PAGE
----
Monday, August 04, 2008

PUB: Callaghan, Jane, and Rose Capdevila, eds. ASYLUM AND MIGRATION. ANNUAL REVIEW OF CRITICAL PSYCHOLOGY 6 (2008).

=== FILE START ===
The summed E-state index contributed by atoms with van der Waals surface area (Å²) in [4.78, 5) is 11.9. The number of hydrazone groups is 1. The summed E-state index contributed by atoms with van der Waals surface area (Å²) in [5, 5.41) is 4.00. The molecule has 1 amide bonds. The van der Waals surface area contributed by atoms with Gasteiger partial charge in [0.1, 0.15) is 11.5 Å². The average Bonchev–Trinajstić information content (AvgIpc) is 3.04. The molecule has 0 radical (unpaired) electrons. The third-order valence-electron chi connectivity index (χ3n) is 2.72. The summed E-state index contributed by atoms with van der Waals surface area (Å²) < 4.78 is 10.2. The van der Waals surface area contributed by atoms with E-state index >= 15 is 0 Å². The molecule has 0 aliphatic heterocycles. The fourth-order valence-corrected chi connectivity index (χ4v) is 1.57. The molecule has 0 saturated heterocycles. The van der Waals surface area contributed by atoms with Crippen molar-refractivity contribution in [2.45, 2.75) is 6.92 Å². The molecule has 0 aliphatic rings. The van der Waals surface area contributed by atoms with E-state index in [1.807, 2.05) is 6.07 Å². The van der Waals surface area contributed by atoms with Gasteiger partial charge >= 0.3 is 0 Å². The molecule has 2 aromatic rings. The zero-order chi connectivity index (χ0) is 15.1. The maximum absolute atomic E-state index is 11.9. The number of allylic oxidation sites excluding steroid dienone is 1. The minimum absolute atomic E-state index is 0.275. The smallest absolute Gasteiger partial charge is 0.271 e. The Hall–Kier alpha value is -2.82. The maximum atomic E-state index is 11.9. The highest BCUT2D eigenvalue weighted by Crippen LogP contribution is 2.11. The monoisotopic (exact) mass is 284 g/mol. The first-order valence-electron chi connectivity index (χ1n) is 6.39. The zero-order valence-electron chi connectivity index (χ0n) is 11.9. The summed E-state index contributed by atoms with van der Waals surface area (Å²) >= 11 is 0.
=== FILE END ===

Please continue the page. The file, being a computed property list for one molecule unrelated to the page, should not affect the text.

This issue of the Annual Review of Critical Psychology is devoted to critical work around globalisation and two of its emergent progeny: migration and asylum. The papers in this issue engage with the questions that arise around how we might theorise, understand and engage with the varying instantiations and positionings of these phenomena critically. The point of departure for us as editors is that traditionally dominant psychological approaches offer little to an understanding of the transgressive movements that are associated with transnational communication, migratory lifestyles and hybrid identities. Rather, we would argue, the modernist project of psychology, characterised as it is by categorisation (the processes of differentiation and distinction along with the symbolic construction of boundaries) serves to reinforce hegemonic ideologies of nation state, the tenaciousness of ethnic identity, and reified constructions of culture. These mainstream approaches can be seen to obscure the very ways in which national identities are challenged by the shifts that emerge as a consequence of a range of boundary transgressions. By drawing on a range of theoretical and methodological resources, these articles address these transgressions and problematise the incommensurabilities that are (re)produced when Psychology brings its knowledges to bear on issues of globalisation, migration and asylum. . . . Access the whole issue here:

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